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CCGs improve diabetes management through app

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By vfiore
4 April 2018

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The North West London Collaboration of Clinical Commissioning Groups (CCGs), together with Imperial College Health Partners offered 400 patients the possibility to manage their diabetes through four different apps, as part of a pilot launched in 2017.

 

Among previous achievements, the North West London Collaboration of CCGs is proud of having increased the number of people diagnosed with non-diabetic hyperglycaemia (NDH) from 2,000 to 60,000.

The North West London Collaboration of Clinical Commissioning Groups (CCGs), together with Imperial College Health Partners offered 400 patients the possibility to manage their diabetes through four different apps, as part of a pilot launched in 2017.

 

Among previous achievements, the North West London Collaboration of CCGs is proud of having increased the number of people diagnosed with non-diabetic hyperglycaemia (NDH) from 2,000 to 60,000.

 

The problem

 

We currently have 129,000 people in North West (NW) London who are living with or have been diagnosed with Type 2 diabetes.

 

On average, they spend around three hours per year with a healthcare professional and manage their condition themselves for the remaining 8,757 hours.

 

Face-to-face structured diabetes education classes are available to all people living with diabetes; however, few people find success with or complete the classes. As a result, there is a low level of participation in education classes for people living with Type 2 diabetes, making this group of patients ‘hard to reach’ through traditional methods of care.

 

The solution

 

We decided to provide personalised support and information to patients that are unable to or choose not to attend education classes to help control their diabetes. We appreciate that everyone learns differently and smartphones are increasingly becoming a tool used to manage lives.

 

We recognised that there are many apps and digital programmes already available to support people with diabetes to self-care, so we decided to pilot three apps (Changing Health, OurPath, and Oviva) in NW London and use results and feedback from people with Type 2 diabetes to decide if we should roll them out across our eight boroughs.

 

Three apps were selected for the pilot that took place over four months in 2017, following a competitive application process. The pilot aimed to evaluate how the apps support people with Type 2 diabetes to manage their condition and/or improve their current level of wellbeing.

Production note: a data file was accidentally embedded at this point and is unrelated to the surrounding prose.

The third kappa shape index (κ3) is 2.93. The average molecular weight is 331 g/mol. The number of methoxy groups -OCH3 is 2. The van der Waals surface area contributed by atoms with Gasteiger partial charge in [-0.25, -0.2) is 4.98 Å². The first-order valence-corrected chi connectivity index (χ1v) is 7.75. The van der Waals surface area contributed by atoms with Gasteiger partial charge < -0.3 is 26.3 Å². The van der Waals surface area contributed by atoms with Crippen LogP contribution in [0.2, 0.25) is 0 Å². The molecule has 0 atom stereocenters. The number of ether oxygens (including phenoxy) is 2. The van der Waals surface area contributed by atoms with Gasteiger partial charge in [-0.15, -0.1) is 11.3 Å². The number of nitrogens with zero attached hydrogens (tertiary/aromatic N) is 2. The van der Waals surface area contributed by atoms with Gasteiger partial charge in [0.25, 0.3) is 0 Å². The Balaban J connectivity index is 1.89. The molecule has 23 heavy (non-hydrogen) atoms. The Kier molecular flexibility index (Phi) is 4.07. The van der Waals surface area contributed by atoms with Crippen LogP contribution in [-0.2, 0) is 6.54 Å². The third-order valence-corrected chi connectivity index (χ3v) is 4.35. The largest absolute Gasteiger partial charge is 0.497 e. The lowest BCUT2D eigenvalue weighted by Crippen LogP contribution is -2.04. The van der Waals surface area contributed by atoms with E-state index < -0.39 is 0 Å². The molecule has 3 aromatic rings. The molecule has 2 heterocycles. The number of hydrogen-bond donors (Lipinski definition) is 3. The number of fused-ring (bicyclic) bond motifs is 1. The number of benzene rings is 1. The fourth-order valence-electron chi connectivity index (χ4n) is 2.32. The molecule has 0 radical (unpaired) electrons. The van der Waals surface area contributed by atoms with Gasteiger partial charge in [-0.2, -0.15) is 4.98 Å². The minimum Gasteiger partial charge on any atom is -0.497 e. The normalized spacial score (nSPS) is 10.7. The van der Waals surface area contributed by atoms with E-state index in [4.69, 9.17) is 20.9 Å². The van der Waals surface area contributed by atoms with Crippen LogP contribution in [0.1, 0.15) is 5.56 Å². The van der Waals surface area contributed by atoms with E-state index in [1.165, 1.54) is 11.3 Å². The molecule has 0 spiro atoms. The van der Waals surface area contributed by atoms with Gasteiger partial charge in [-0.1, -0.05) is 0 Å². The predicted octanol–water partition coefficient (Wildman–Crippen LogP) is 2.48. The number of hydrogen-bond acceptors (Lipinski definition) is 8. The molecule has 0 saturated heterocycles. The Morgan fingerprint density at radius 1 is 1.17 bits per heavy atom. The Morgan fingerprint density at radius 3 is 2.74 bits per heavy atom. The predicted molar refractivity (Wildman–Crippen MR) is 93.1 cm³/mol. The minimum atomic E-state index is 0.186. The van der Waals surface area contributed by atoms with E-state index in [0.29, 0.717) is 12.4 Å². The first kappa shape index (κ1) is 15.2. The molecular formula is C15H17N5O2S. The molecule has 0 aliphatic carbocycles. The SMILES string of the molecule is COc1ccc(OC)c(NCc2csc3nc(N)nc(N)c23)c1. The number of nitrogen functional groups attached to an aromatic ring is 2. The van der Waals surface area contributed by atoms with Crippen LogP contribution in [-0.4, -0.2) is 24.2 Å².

All CCGs in NW London were given the opportunity to participate in the pilot. In total, 18 GP practices were selected for the pilot, with one app to be trialled per practice.

 

GPs were asked to recommend the app being trialled in their practice to 38 patients (per practice) which resulted in more than 400 patients taking part in the pilot across NW London.

 

The results

 

• Patients saw a significant reduction in body mass index (BMI), blood pressure and blood sugar (HbA1c) levels

 

• Patients lost on average two to three kilograms of weight

 

• 118 patients participating provided details of their medication, of those 20% were able to stop taking the diabetes medication metformin during the trial

 

• Completion rates for education classes appeared to be much higher for the apps than for face-to-face classes

 

• Patient and clinician feedback was generally positive and overall pilot results supported the wider use of smartphone apps for delivering structured diabetes education.

 

Building on the success of the pilot, the North West London CCGs are currently working on an ‘information hub’ for both patients and clinicians to find information and training courses on diabetes.

 

The challenges

 

The pilot evaluation identified a need for additional languages to be available in the apps, in order to reflect the diversity of the population in NW London.

 

As a result, all of the three app providers are currently developing their services into different languages.

 

The results

 

Patients reported that the apps were easy to use. They felt more motivated, better informed about food and enjoyed the tips and advice on hand and at their own convenience.

 

The apps provided structured diabetes education classes for patients who historically don’t engage with diabetes education and are ‘hard to reach’ using traditional methods of care. Therefore, Type 2 diabetes patients using the apps no longer miss out on personalised support and information to help manage their condition.

 

The apps also facilitated phone calls with health coaches and dieticians which helped patients set health related goals and achieve them.

 

CCG comment

 

A North West London Collaborative of CCGs spokesperson said: ‘We are very pleased with the initial findings and are now planning to roll out the apps across NW London to support patients with Type 2 diabetes to manage their condition. We would also like to highlight the significantly improved clinical outcomes and the benefits received by patients. 

 

‘We are happy to share our learning and evaluation with other CCGs across the UK.’

 

NHS North West London Collaborative of Clinical Commissioning Groups are a collaboration of NHS Brent CCG, NHS Central London CCG, NHS Ealing CCG, NHS Hammersmith & Fulham CCG, NHS Harrow CCG, NHS Hillingdon CCG, NHS Hounslow CCG, and NHS West London CCG.

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